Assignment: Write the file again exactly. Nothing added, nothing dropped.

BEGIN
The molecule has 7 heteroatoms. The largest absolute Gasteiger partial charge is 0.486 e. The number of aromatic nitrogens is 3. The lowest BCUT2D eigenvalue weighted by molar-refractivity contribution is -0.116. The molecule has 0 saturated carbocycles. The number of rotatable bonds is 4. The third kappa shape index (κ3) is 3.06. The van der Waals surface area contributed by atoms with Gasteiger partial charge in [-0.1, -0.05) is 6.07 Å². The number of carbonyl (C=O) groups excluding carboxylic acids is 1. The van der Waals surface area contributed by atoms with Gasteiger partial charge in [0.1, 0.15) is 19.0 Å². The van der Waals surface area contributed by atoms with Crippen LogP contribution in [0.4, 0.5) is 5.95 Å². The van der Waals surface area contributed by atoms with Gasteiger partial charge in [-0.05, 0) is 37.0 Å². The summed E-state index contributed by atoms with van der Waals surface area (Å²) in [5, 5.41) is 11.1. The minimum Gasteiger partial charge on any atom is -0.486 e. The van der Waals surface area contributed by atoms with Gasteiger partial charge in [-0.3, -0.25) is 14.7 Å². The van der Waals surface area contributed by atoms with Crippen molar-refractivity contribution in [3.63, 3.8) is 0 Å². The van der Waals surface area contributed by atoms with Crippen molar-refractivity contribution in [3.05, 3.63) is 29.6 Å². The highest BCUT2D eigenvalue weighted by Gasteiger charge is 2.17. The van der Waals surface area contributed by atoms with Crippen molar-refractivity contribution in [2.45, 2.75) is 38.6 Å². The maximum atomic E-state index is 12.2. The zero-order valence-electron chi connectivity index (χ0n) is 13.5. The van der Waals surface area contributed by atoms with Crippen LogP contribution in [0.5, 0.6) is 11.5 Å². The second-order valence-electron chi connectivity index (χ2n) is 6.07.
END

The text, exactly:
The molecule has 7 heteroatoms. The largest absolute Gasteiger partial charge is 0.486 e. The number of aromatic nitrogens is 3. The lowest BCUT2D eigenvalue weighted by molar-refractivity contribution is -0.116. The molecule has 0 saturated carbocycles. The number of rotatable bonds is 4. The third kappa shape index (κ3) is 3.06. The van der Waals surface area contributed by atoms with Gasteiger partial charge in [-0.1, -0.05) is 6.07 Å². The number of carbonyl (C=O) groups excluding carboxylic acids is 1. The van der Waals surface area contributed by atoms with Gasteiger partial charge in [0.1, 0.15) is 19.0 Å². The van der Waals surface area contributed by atoms with Crippen LogP contribution in [0.4, 0.5) is 5.95 Å². The van der Waals surface area contributed by atoms with Gasteiger partial charge in [-0.05, 0) is 37.0 Å². The summed E-state index contributed by atoms with van der Waals surface area (Å²) in [5, 5.41) is 11.1. The minimum Gasteiger partial charge on any atom is -0.486 e. The van der Waals surface area contributed by atoms with Gasteiger partial charge in [-0.3, -0.25) is 14.7 Å². The van der Waals surface area contributed by atoms with Crippen molar-refractivity contribution in [3.63, 3.8) is 0 Å². The van der Waals surface area contributed by atoms with Crippen molar-refractivity contribution in [3.05, 3.63) is 29.6 Å². The highest BCUT2D eigenvalue weighted by Gasteiger charge is 2.17. The van der Waals surface area contributed by atoms with Crippen molar-refractivity contribution in [2.45, 2.75) is 38.6 Å². The maximum atomic E-state index is 12.2. The zero-order valence-electron chi connectivity index (χ0n) is 13.5. The van der Waals surface area contributed by atoms with Crippen LogP contribution in [0.5, 0.6) is 11.5 Å². The second-order valence-electron chi connectivity index (χ2n) is 6.07.